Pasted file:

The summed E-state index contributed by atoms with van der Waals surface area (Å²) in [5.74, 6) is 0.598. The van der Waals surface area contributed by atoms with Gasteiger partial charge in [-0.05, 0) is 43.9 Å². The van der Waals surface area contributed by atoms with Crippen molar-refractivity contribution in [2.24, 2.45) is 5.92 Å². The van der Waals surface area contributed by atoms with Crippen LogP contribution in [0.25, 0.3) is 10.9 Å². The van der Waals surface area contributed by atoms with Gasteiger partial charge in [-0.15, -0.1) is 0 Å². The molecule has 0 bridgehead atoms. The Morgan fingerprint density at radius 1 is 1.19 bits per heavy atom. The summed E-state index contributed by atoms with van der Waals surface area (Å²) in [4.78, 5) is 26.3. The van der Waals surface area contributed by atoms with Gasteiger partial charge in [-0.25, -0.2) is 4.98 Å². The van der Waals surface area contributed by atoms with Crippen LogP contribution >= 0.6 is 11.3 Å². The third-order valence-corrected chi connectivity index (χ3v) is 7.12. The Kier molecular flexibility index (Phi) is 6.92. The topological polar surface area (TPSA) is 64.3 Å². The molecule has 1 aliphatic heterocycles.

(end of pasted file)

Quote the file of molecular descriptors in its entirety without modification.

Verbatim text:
The summed E-state index contributed by atoms with van der Waals surface area (Å²) in [5.74, 6) is 0.598. The van der Waals surface area contributed by atoms with Gasteiger partial charge in [-0.05, 0) is 43.9 Å². The van der Waals surface area contributed by atoms with Crippen molar-refractivity contribution in [2.24, 2.45) is 5.92 Å². The van der Waals surface area contributed by atoms with Crippen LogP contribution in [0.25, 0.3) is 10.9 Å². The van der Waals surface area contributed by atoms with Gasteiger partial charge in [-0.15, -0.1) is 0 Å². The molecule has 0 bridgehead atoms. The Morgan fingerprint density at radius 1 is 1.19 bits per heavy atom. The summed E-state index contributed by atoms with van der Waals surface area (Å²) in [4.78, 5) is 26.3. The van der Waals surface area contributed by atoms with Gasteiger partial charge in [-0.25, -0.2) is 4.98 Å². The van der Waals surface area contributed by atoms with Crippen LogP contribution >= 0.6 is 11.3 Å². The third-order valence-corrected chi connectivity index (χ3v) is 7.12. The Kier molecular flexibility index (Phi) is 6.92. The topological polar surface area (TPSA) is 64.3 Å². The molecule has 1 aliphatic heterocycles.